Current Page: Opinion | Wednesday, March 14, 2012
D. L. Moody and One Good Thing

D. L. Moody and One Good Thing

When the large lady's breast landed on the bald guy's head, our little church was anything but dead. She got blessed while nursing and when she stood and that blanket fell, seems the men got blessed as well.

Revival services just aren't what they used to be.

During my first summer in church camp, in a whitewashed tabernacle in Frankfort, Indiana, I saw a grown portly man run the backs of pews-I did, I did, I did. When that expansive arena was empty, and nobody seemed to be looking, yeah, I tried it. Well, let's just say I'm probably short to this day because of a serious misstep. I never saw another man run a pew, especially one with his big belly showing, and his feat likely qualifies as a miracle.

Church services come in all styles, and so do their leaders. Some preachers whine and whimper, others strut and shout. Some tell bible stories with zeal, others are the stories themselves.

And every century a few seem to rise above the rest. During the late nineteenth century it was D. L. Moody. This week I had the privilege of standing at his grave on "Holy Hill" in Northfield, Massachusetts. It's just a few yards from his birthplace, and across the hillside from his homestead. Although he's known today for Moody Bible Institute, his most substantial work in his life, besides his massive crusades, was building two huge preparatory schools for girls and boys. The first was at Northfield for girls, and then a boys' school five miles away at Mt. Hermon (enough space to keep them safe from one another).

The campus' new owners asked me to assess it. The two schools merged on the Mt. Hermon site. The massive Victorian brick buildings in Northfield were left behind, including an auditorium that seats 2,500 and a stunning church that seats 500. Signature buildings abound. Many of them were donated by Moody's friends-some followed him from his legendary European revivals. Several were built by Moody from the royalties of his songbooks from those crusades! Hymnals built two campuses. Unbelievable.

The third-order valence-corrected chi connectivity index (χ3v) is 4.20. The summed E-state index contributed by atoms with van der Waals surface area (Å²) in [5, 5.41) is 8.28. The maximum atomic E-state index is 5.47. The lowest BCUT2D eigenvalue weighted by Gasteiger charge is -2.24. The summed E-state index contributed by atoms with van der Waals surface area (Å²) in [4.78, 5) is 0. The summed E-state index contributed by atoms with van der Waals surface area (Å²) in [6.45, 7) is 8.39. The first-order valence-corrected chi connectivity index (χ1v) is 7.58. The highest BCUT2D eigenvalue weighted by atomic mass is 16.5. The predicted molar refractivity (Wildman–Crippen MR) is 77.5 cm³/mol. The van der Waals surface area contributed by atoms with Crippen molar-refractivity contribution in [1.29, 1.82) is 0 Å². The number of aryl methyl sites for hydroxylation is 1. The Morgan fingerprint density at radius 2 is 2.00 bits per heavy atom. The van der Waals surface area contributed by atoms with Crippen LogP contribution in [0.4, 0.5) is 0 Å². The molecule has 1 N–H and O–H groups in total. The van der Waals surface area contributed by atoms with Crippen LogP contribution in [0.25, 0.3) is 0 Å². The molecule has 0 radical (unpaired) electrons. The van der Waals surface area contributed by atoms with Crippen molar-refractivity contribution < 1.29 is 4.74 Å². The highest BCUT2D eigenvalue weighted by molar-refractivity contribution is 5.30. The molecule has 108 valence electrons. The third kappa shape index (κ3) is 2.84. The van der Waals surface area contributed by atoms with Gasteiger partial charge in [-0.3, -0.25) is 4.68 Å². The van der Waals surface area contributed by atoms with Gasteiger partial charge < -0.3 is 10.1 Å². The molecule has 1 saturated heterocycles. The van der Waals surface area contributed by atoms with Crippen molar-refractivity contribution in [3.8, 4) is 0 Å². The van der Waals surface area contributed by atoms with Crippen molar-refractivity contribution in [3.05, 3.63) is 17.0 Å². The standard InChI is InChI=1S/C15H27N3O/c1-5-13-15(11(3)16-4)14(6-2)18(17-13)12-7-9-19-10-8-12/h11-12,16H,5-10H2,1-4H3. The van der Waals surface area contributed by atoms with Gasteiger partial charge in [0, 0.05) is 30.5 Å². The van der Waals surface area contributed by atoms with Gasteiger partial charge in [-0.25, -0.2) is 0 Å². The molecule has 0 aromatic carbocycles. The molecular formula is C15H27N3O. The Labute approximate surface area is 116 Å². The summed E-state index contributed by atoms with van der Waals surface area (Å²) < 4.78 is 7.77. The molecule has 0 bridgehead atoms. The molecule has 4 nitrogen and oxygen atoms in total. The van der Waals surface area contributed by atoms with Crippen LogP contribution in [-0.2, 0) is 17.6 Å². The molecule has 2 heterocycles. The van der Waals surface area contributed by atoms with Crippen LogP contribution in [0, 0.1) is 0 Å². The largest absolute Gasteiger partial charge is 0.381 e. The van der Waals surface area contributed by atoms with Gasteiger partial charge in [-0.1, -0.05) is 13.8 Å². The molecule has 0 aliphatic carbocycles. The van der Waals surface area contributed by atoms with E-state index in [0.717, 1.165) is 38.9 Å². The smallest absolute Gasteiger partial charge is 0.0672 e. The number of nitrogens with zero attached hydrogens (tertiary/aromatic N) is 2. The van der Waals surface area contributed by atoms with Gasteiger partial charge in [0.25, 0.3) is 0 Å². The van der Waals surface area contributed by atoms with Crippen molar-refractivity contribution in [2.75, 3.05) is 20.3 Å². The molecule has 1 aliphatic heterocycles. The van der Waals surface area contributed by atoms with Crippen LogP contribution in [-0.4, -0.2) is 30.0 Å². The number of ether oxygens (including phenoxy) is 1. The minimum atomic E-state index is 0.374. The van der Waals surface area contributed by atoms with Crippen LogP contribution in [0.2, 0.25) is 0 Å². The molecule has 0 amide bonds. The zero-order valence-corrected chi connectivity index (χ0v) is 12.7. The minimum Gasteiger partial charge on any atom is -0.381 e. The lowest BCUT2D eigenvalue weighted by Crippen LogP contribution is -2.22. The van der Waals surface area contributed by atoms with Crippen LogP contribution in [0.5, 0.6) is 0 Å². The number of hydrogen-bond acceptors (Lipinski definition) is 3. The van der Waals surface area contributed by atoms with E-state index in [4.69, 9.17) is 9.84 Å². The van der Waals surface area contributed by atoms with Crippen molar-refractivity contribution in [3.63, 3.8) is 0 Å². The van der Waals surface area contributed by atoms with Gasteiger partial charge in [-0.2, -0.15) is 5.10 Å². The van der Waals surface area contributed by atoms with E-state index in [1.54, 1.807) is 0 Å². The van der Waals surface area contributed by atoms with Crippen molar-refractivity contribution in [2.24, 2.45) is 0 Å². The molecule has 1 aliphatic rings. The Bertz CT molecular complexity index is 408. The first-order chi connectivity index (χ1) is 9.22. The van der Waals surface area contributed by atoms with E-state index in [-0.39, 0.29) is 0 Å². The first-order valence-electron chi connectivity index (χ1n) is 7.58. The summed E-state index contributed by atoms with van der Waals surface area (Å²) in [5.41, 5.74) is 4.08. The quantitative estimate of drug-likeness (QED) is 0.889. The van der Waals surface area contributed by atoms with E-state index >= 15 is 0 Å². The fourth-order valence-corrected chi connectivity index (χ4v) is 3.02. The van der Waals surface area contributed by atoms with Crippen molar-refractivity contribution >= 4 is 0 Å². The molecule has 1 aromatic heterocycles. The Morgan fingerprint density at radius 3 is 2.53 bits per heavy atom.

Imagine in the 1800s having such large crowds that you could sell enough books to build a college campus! Historians recount that the appeal of the man with the equivalent of only a fifth grade education was both genuine and enormous. The campus is at least an hour from any airport, and near nothing substantially large – and yet has a 2,500-seat auditorium!

I stood behind his church pulpit and imagined the past from recollecting black and white photos. From the stage of the large auditorium I envisioned the crowds flanked by the full choir behind. The balcony circles the entire main floor. D. L. Moody said, "Give me a man who says this one thing I do, and not those fifty things I dabble in." For Moody, though somewhat a Renaissance man, his one thing was preaching. And, his preaching was focused on showing God's love in order to convince people to give their lives to God. Everything about the now defunct Northfield campus was to that end. Everything about Moody Bible Institute remains true to that purpose.

His son, Paul, noted that "He preached very little against superficial things."

Early in his career he had become a successful shoe salesman and then land speculator, before realizing he needed to give all his energies to ministry. He started his now legendary Sunday school in a Chicago train car, and when it outgrew it he moved to an old saloon, and then again to the North Market hall. He even lived on a cot at the YMCA before marrying Emma. And through his connection with the YMCA he met Ira D. Sankey-who became the famed singer of his crusades.